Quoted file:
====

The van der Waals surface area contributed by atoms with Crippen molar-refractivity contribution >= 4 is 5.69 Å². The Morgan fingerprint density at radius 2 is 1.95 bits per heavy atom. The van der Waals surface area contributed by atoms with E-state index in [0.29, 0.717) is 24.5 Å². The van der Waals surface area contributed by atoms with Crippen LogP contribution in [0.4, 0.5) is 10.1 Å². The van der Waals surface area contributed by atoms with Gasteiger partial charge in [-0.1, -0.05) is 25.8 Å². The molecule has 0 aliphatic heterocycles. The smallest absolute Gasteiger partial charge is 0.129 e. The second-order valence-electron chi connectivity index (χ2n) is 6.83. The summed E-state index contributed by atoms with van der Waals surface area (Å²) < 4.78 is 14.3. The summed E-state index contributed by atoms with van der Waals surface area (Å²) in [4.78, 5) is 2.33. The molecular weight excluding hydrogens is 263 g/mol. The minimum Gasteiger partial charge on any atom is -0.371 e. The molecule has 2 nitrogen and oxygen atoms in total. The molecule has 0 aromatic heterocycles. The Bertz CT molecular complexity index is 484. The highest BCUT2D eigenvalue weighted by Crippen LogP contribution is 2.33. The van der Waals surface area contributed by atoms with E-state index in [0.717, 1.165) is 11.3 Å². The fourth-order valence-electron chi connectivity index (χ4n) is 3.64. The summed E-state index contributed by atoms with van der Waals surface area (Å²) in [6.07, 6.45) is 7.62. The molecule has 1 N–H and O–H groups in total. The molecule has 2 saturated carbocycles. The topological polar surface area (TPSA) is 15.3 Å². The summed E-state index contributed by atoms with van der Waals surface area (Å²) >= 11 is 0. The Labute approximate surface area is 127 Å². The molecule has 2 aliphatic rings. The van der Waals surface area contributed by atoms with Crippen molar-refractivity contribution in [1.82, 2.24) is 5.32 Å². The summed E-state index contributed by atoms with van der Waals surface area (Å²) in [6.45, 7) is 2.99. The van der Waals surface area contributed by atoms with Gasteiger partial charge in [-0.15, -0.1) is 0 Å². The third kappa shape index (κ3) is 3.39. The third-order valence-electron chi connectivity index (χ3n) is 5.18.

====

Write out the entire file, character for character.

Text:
The van der Waals surface area contributed by atoms with Crippen molar-refractivity contribution >= 4 is 5.69 Å². The Morgan fingerprint density at radius 2 is 1.95 bits per heavy atom. The van der Waals surface area contributed by atoms with E-state index in [0.29, 0.717) is 24.5 Å². The van der Waals surface area contributed by atoms with Crippen LogP contribution in [0.4, 0.5) is 10.1 Å². The van der Waals surface area contributed by atoms with Gasteiger partial charge in [-0.1, -0.05) is 25.8 Å². The molecule has 0 aliphatic heterocycles. The smallest absolute Gasteiger partial charge is 0.129 e. The second-order valence-electron chi connectivity index (χ2n) is 6.83. The summed E-state index contributed by atoms with van der Waals surface area (Å²) < 4.78 is 14.3. The summed E-state index contributed by atoms with van der Waals surface area (Å²) in [4.78, 5) is 2.33. The molecular weight excluding hydrogens is 263 g/mol. The minimum Gasteiger partial charge on any atom is -0.371 e. The molecule has 2 nitrogen and oxygen atoms in total. The molecule has 0 aromatic heterocycles. The Bertz CT molecular complexity index is 484. The highest BCUT2D eigenvalue weighted by Crippen LogP contribution is 2.33. The van der Waals surface area contributed by atoms with E-state index in [0.717, 1.165) is 11.3 Å². The fourth-order valence-electron chi connectivity index (χ4n) is 3.64. The summed E-state index contributed by atoms with van der Waals surface area (Å²) in [6.07, 6.45) is 7.62. The molecule has 1 N–H and O–H groups in total. The molecule has 2 saturated carbocycles. The topological polar surface area (TPSA) is 15.3 Å². The summed E-state index contributed by atoms with van der Waals surface area (Å²) >= 11 is 0. The Labute approximate surface area is 127 Å². The molecule has 2 aliphatic rings. The van der Waals surface area contributed by atoms with Crippen molar-refractivity contribution in [1.82, 2.24) is 5.32 Å². The summed E-state index contributed by atoms with van der Waals surface area (Å²) in [6.45, 7) is 2.99. The van der Waals surface area contributed by atoms with Gasteiger partial charge in [-0.15, -0.1) is 0 Å². The third kappa shape index (κ3) is 3.39. The third-order valence-electron chi connectivity index (χ3n) is 5.18.